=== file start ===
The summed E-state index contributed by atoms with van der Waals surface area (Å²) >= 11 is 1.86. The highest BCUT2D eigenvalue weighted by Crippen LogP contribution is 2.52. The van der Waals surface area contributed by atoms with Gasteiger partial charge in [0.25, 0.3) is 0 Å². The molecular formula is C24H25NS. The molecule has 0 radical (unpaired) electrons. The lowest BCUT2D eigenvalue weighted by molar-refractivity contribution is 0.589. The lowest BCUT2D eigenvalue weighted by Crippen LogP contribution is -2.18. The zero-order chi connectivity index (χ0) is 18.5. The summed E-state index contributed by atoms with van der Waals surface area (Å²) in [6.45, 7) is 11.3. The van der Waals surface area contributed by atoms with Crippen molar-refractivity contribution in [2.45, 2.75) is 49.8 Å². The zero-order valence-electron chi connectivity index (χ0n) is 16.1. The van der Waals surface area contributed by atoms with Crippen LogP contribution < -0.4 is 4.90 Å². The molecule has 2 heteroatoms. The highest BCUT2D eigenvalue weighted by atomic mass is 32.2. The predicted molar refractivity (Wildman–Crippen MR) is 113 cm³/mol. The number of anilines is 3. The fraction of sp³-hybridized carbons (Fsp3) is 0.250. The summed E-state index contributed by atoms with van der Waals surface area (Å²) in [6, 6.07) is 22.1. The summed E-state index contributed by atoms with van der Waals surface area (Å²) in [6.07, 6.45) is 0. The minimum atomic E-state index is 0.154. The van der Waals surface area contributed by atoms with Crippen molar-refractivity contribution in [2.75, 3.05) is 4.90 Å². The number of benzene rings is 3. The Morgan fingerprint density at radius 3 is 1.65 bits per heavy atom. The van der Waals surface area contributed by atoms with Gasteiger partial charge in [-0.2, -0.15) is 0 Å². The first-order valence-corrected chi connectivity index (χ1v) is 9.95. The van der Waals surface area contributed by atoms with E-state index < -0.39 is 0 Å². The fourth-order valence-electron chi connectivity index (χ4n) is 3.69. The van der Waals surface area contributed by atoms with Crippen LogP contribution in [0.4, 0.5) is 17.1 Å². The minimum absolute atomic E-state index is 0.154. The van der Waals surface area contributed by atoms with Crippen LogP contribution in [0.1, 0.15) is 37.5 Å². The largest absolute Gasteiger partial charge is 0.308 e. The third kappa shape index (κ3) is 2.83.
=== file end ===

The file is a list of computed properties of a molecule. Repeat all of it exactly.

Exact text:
The summed E-state index contributed by atoms with van der Waals surface area (Å²) >= 11 is 1.86. The highest BCUT2D eigenvalue weighted by Crippen LogP contribution is 2.52. The van der Waals surface area contributed by atoms with Gasteiger partial charge in [0.25, 0.3) is 0 Å². The molecular formula is C24H25NS. The molecule has 0 radical (unpaired) electrons. The lowest BCUT2D eigenvalue weighted by molar-refractivity contribution is 0.589. The lowest BCUT2D eigenvalue weighted by Crippen LogP contribution is -2.18. The zero-order chi connectivity index (χ0) is 18.5. The summed E-state index contributed by atoms with van der Waals surface area (Å²) in [6.45, 7) is 11.3. The van der Waals surface area contributed by atoms with Crippen molar-refractivity contribution in [2.45, 2.75) is 49.8 Å². The zero-order valence-electron chi connectivity index (χ0n) is 16.1. The van der Waals surface area contributed by atoms with Crippen LogP contribution < -0.4 is 4.90 Å². The molecule has 2 heteroatoms. The highest BCUT2D eigenvalue weighted by atomic mass is 32.2. The predicted molar refractivity (Wildman–Crippen MR) is 113 cm³/mol. The number of anilines is 3. The fraction of sp³-hybridized carbons (Fsp3) is 0.250. The summed E-state index contributed by atoms with van der Waals surface area (Å²) in [6, 6.07) is 22.1. The summed E-state index contributed by atoms with van der Waals surface area (Å²) in [6.07, 6.45) is 0. The minimum atomic E-state index is 0.154. The van der Waals surface area contributed by atoms with Crippen molar-refractivity contribution in [2.75, 3.05) is 4.90 Å². The number of benzene rings is 3. The Morgan fingerprint density at radius 3 is 1.65 bits per heavy atom. The van der Waals surface area contributed by atoms with Gasteiger partial charge in [-0.2, -0.15) is 0 Å². The first-order valence-corrected chi connectivity index (χ1v) is 9.95. The van der Waals surface area contributed by atoms with E-state index < -0.39 is 0 Å². The fourth-order valence-electron chi connectivity index (χ4n) is 3.69. The van der Waals surface area contributed by atoms with Crippen LogP contribution in [0.4, 0.5) is 17.1 Å². The minimum absolute atomic E-state index is 0.154. The van der Waals surface area contributed by atoms with Crippen LogP contribution in [0.1, 0.15) is 37.5 Å². The largest absolute Gasteiger partial charge is 0.308 e. The third kappa shape index (κ3) is 2.83.